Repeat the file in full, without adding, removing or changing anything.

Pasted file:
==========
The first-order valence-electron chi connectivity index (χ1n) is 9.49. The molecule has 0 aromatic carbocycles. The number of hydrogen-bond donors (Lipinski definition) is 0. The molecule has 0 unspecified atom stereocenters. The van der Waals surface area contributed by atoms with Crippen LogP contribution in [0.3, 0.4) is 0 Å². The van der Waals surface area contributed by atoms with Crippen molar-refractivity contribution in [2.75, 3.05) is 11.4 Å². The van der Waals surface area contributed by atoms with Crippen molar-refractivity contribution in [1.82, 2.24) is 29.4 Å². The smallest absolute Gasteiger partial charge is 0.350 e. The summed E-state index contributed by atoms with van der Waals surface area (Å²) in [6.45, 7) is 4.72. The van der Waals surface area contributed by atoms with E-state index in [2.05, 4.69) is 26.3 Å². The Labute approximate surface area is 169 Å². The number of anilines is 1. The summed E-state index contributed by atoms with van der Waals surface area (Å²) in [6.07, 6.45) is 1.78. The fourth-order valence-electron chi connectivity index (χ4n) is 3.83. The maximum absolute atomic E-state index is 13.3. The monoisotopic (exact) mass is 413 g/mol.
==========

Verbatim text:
The first-order valence-electron chi connectivity index (χ1n) is 9.49. The molecule has 0 aromatic carbocycles. The number of hydrogen-bond donors (Lipinski definition) is 0. The molecule has 0 unspecified atom stereocenters. The van der Waals surface area contributed by atoms with Crippen LogP contribution in [0.3, 0.4) is 0 Å². The van der Waals surface area contributed by atoms with Crippen molar-refractivity contribution in [2.75, 3.05) is 11.4 Å². The van der Waals surface area contributed by atoms with Crippen molar-refractivity contribution in [1.82, 2.24) is 29.4 Å². The smallest absolute Gasteiger partial charge is 0.350 e. The summed E-state index contributed by atoms with van der Waals surface area (Å²) in [6.45, 7) is 4.72. The van der Waals surface area contributed by atoms with E-state index in [2.05, 4.69) is 26.3 Å². The Labute approximate surface area is 169 Å². The number of anilines is 1. The summed E-state index contributed by atoms with van der Waals surface area (Å²) in [6.07, 6.45) is 1.78. The fourth-order valence-electron chi connectivity index (χ4n) is 3.83. The maximum absolute atomic E-state index is 13.3. The monoisotopic (exact) mass is 413 g/mol.